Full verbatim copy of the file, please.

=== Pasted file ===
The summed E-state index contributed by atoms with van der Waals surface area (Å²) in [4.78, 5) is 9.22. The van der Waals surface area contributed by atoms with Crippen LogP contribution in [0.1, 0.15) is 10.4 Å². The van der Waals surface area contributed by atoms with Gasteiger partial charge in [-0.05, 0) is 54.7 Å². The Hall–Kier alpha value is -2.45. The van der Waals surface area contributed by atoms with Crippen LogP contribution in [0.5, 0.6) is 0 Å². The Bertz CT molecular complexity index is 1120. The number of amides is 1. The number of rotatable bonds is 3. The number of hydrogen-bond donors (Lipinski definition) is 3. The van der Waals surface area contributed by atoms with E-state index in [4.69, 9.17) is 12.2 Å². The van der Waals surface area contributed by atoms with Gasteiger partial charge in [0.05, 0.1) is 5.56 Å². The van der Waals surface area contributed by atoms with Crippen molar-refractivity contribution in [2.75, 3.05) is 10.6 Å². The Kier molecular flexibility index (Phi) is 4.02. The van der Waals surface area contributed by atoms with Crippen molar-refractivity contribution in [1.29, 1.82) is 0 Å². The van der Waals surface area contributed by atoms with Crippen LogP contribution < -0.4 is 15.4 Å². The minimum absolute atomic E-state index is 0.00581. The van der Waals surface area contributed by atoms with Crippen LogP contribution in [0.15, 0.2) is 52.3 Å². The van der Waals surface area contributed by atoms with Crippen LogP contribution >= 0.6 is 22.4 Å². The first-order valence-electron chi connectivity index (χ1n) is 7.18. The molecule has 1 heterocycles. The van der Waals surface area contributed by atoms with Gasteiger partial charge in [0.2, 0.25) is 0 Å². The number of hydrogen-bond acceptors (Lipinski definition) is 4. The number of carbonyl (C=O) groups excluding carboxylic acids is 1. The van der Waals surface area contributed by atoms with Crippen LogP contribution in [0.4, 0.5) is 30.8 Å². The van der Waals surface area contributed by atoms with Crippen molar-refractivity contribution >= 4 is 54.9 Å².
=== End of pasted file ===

The summed E-state index contributed by atoms with van der Waals surface area (Å²) in [4.78, 5) is 9.22. The van der Waals surface area contributed by atoms with Crippen LogP contribution in [0.1, 0.15) is 10.4 Å². The van der Waals surface area contributed by atoms with Gasteiger partial charge in [-0.05, 0) is 54.7 Å². The Hall–Kier alpha value is -2.45. The van der Waals surface area contributed by atoms with Crippen LogP contribution in [0.5, 0.6) is 0 Å². The Bertz CT molecular complexity index is 1120. The number of amides is 1. The number of rotatable bonds is 3. The number of hydrogen-bond donors (Lipinski definition) is 3. The van der Waals surface area contributed by atoms with E-state index in [4.69, 9.17) is 12.2 Å². The van der Waals surface area contributed by atoms with Gasteiger partial charge in [0.05, 0.1) is 5.56 Å². The van der Waals surface area contributed by atoms with Crippen molar-refractivity contribution in [2.75, 3.05) is 10.6 Å². The Kier molecular flexibility index (Phi) is 4.02. The van der Waals surface area contributed by atoms with Crippen molar-refractivity contribution in [1.29, 1.82) is 0 Å². The van der Waals surface area contributed by atoms with Crippen LogP contribution < -0.4 is 15.4 Å². The minimum absolute atomic E-state index is 0.00581. The van der Waals surface area contributed by atoms with Crippen LogP contribution in [0.15, 0.2) is 52.3 Å². The van der Waals surface area contributed by atoms with Crippen LogP contribution >= 0.6 is 22.4 Å². The first-order valence-electron chi connectivity index (χ1n) is 7.18. The molecule has 1 heterocycles. The van der Waals surface area contributed by atoms with Gasteiger partial charge in [0.2, 0.25) is 0 Å². The number of hydrogen-bond acceptors (Lipinski definition) is 4. The number of carbonyl (C=O) groups excluding carboxylic acids is 1. The van der Waals surface area contributed by atoms with Crippen LogP contribution in [0.4, 0.5) is 30.8 Å². The van der Waals surface area contributed by atoms with Crippen molar-refractivity contribution >= 4 is 54.9 Å².